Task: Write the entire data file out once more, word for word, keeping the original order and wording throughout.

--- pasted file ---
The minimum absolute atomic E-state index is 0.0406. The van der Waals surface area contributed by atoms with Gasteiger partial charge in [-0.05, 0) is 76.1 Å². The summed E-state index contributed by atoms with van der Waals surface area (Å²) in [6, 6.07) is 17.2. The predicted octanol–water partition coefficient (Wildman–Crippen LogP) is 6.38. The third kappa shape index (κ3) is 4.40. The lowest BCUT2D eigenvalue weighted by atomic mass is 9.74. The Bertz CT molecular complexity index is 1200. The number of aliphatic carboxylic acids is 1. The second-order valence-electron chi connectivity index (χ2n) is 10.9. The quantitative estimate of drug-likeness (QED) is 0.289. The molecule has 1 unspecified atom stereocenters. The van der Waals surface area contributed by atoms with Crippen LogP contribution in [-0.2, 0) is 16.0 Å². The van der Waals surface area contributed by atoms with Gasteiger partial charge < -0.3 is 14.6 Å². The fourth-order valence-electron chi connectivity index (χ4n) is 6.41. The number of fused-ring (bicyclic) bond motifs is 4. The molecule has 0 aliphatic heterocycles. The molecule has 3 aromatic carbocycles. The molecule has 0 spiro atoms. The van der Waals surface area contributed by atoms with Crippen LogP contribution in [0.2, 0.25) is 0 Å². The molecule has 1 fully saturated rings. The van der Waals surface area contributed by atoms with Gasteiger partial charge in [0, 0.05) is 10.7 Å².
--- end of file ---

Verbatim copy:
The minimum absolute atomic E-state index is 0.0406. The van der Waals surface area contributed by atoms with Gasteiger partial charge in [-0.05, 0) is 76.1 Å². The summed E-state index contributed by atoms with van der Waals surface area (Å²) in [6, 6.07) is 17.2. The predicted octanol–water partition coefficient (Wildman–Crippen LogP) is 6.38. The third kappa shape index (κ3) is 4.40. The lowest BCUT2D eigenvalue weighted by atomic mass is 9.74. The Bertz CT molecular complexity index is 1200. The number of aliphatic carboxylic acids is 1. The second-order valence-electron chi connectivity index (χ2n) is 10.9. The quantitative estimate of drug-likeness (QED) is 0.289. The molecule has 1 unspecified atom stereocenters. The van der Waals surface area contributed by atoms with Crippen LogP contribution in [-0.2, 0) is 16.0 Å². The van der Waals surface area contributed by atoms with Gasteiger partial charge < -0.3 is 14.6 Å². The fourth-order valence-electron chi connectivity index (χ4n) is 6.41. The number of fused-ring (bicyclic) bond motifs is 4. The molecule has 0 aliphatic heterocycles. The molecule has 3 aromatic carbocycles. The molecule has 0 spiro atoms. The van der Waals surface area contributed by atoms with Crippen LogP contribution in [0.2, 0.25) is 0 Å². The molecule has 1 fully saturated rings. The van der Waals surface area contributed by atoms with Gasteiger partial charge in [0, 0.05) is 10.7 Å².